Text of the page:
The army changed my life forever. For the better in some ways, the opposite in more. I'm writing this so hopefully someone, somewhere, will read this and not paint the ceiling. Things do get better, no matter what. I am living proof, as is most of humanity.
I got out of the army August 8, 2009. I flew back to the states from Germany. I was so excited to see my family and all that that entails. When I landed in Chicago, I was wearing my uniform. I was greeted with people saying thank you for your service and things like that. One man stuck out in particular. He told me to go to the VA right when the first chance arose. He was a Vietnam veteran. I thanked him and went to meet my father. He had no idea who I was. Had I really changed that much since I last saw him a year ago? I guess I had, now that I think about it. I said,"Hey dad, let's get the fuck out of here."
My father turned white, all he could say was,"Okay." Okay?! I told him I missed him, and that it was good to see him. He said nothing. We got into the car, he looked at me and told me I could stay with him at his house. Now, let me take a minute and tell you about this. The living beings that stayed under the same roof were three dogs, three cats, my stepmother, sister, my dad, and now myself. The noise...
Home. It wasn't home, it was cold and unwelcoming. My first night "home" I didn't sleep, nor did I for the next few nights. I contacted a friend. He was a veteran as well. What he said changed my life yet again. He told me to come over and that he had something for me to try. It was heroin.
Needless to say, I fell in love. The slope was a very steep...what am I talking about? It was a sheer fucking drop into hell. I got kicked out shortly after H and I fell in love. I did all the usual junkie things; stealing, lying, cheating, basically alienating everyone who ever loved me. Even myself. I tried suicide, rehab, detox. I couldn't find what I was looking for. I didn't even know what it was. So, what does a self-loathing junkie do? I said fuck it, doesn't matter, let's get high.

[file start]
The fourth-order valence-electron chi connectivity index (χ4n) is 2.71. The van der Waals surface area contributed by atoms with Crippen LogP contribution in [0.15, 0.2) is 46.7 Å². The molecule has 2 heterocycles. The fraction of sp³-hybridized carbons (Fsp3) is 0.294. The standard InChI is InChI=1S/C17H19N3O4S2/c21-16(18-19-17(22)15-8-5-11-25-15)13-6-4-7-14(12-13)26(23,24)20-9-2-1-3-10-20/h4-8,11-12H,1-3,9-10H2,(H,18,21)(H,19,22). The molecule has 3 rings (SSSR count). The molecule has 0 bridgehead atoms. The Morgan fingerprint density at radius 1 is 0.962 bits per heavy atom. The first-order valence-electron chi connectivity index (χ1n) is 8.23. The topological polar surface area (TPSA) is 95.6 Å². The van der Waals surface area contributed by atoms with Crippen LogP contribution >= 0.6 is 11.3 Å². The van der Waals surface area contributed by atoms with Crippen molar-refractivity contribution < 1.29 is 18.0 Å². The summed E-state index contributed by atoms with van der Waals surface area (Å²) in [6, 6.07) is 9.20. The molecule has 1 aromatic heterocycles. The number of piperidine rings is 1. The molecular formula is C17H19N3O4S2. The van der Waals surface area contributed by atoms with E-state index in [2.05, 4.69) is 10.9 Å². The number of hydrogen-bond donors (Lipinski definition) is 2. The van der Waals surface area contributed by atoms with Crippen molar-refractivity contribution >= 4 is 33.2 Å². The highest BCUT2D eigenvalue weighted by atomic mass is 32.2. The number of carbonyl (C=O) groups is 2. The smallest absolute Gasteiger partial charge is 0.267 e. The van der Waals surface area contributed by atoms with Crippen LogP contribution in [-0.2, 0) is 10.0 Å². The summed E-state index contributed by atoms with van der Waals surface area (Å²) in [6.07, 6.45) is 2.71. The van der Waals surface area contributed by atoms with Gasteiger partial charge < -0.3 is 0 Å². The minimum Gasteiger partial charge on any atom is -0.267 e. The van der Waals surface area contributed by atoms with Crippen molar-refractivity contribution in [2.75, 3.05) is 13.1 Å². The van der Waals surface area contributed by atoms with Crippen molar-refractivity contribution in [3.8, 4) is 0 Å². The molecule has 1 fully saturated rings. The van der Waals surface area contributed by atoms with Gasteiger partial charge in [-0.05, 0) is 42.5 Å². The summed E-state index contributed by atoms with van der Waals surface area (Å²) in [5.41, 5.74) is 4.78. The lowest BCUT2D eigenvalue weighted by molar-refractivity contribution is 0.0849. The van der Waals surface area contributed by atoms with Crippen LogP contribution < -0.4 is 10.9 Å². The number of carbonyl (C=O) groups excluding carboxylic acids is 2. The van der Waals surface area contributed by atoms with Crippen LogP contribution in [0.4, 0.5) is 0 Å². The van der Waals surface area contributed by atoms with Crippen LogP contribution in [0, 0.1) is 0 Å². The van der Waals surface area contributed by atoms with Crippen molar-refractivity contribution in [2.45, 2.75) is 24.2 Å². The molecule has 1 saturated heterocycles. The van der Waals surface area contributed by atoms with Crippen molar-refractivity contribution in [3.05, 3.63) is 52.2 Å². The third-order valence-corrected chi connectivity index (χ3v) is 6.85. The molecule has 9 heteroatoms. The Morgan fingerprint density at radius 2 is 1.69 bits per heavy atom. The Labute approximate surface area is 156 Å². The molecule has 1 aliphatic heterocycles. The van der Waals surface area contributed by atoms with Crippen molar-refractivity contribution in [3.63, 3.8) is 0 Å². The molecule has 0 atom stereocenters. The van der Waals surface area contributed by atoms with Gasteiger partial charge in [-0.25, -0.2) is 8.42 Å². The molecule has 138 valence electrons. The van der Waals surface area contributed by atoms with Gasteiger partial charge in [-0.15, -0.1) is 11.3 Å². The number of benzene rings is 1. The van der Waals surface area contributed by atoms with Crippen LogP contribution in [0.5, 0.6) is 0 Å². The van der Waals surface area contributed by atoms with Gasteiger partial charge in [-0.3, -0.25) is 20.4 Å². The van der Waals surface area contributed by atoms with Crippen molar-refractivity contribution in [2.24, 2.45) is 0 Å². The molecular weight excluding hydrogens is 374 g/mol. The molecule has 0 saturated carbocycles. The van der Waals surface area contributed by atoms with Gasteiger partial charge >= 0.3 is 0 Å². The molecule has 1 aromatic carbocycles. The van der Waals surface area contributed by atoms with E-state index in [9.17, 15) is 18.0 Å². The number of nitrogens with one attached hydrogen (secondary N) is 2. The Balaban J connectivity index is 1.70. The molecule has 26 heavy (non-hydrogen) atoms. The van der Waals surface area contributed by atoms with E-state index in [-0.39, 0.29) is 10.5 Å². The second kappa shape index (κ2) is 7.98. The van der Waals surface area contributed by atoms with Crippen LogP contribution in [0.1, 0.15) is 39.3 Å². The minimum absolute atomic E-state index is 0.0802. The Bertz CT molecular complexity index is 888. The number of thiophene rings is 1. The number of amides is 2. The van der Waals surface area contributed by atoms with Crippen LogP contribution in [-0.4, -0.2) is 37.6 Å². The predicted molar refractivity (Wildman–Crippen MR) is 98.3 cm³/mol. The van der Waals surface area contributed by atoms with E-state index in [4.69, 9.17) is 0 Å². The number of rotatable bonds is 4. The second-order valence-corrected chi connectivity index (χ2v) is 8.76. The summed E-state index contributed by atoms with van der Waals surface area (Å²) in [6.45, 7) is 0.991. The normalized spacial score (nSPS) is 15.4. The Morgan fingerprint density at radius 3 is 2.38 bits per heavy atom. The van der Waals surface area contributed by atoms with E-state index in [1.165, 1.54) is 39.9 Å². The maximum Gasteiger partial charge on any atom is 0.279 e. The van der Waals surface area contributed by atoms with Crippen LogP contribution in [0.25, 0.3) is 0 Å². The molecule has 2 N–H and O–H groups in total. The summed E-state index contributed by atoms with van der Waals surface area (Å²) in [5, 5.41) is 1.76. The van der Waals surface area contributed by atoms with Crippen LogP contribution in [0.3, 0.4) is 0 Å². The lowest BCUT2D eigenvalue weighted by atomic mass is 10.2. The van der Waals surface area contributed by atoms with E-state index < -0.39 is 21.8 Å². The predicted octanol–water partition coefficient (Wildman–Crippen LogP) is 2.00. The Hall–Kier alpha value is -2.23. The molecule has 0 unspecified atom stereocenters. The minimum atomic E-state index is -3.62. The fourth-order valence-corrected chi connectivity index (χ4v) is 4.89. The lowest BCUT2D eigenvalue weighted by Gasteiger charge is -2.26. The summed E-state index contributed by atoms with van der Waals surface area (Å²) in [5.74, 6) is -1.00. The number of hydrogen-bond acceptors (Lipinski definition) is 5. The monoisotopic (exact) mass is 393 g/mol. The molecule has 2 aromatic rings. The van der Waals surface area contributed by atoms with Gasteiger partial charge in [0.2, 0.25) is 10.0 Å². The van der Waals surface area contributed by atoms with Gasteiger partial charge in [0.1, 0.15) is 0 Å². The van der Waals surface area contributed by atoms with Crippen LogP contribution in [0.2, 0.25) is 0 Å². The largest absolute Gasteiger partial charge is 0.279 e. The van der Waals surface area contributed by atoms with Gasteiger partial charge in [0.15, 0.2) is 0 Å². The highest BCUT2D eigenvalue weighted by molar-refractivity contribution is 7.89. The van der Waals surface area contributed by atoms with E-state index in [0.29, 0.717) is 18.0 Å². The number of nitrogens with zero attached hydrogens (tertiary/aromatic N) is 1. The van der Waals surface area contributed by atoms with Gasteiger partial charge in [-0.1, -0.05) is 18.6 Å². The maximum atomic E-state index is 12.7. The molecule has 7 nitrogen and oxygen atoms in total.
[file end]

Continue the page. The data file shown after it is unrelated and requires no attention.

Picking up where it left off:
I remembered that Vietnam vet that I met in the airport only a few short months ago. I went to the VA hospital here in Milwaukee, Wisconsin. I spent two weeks in detox, then a year in residential treatment. I learned what was going on in my head, I learned about how to sort of deal with it. Suboxone helped. I saw a lot of doctors. I got squared away as best as possible, but I was still hollow. I was still searching.
After the VA, I met a group of dudes that were amazing people. And that is where things changed. I relearned how to be a normal person by just watching them. Of course, psychedelics didn't hurt either. I found what I had been searching for. I found home. I was happy. I still talk to them regularly. I miss them greatly. We no longer live close to one another. It's been difficult the last five years. Now, I'm not saying I'm cured, or happy, or anything like that. Life has not been easy. It never will be.
I've relapsed more times than I care to count. I contracted hepatitis C. Moved around the country. Do you know what keeps me going? The fact that I always managed to put myself back together every time I fell apart. Sure, people were there to help, but I had to do the work. I never gave up again. The action of doing something isn't the hard part, nor is it the maintenance. It's the decision to change. Looking over the edge to something new.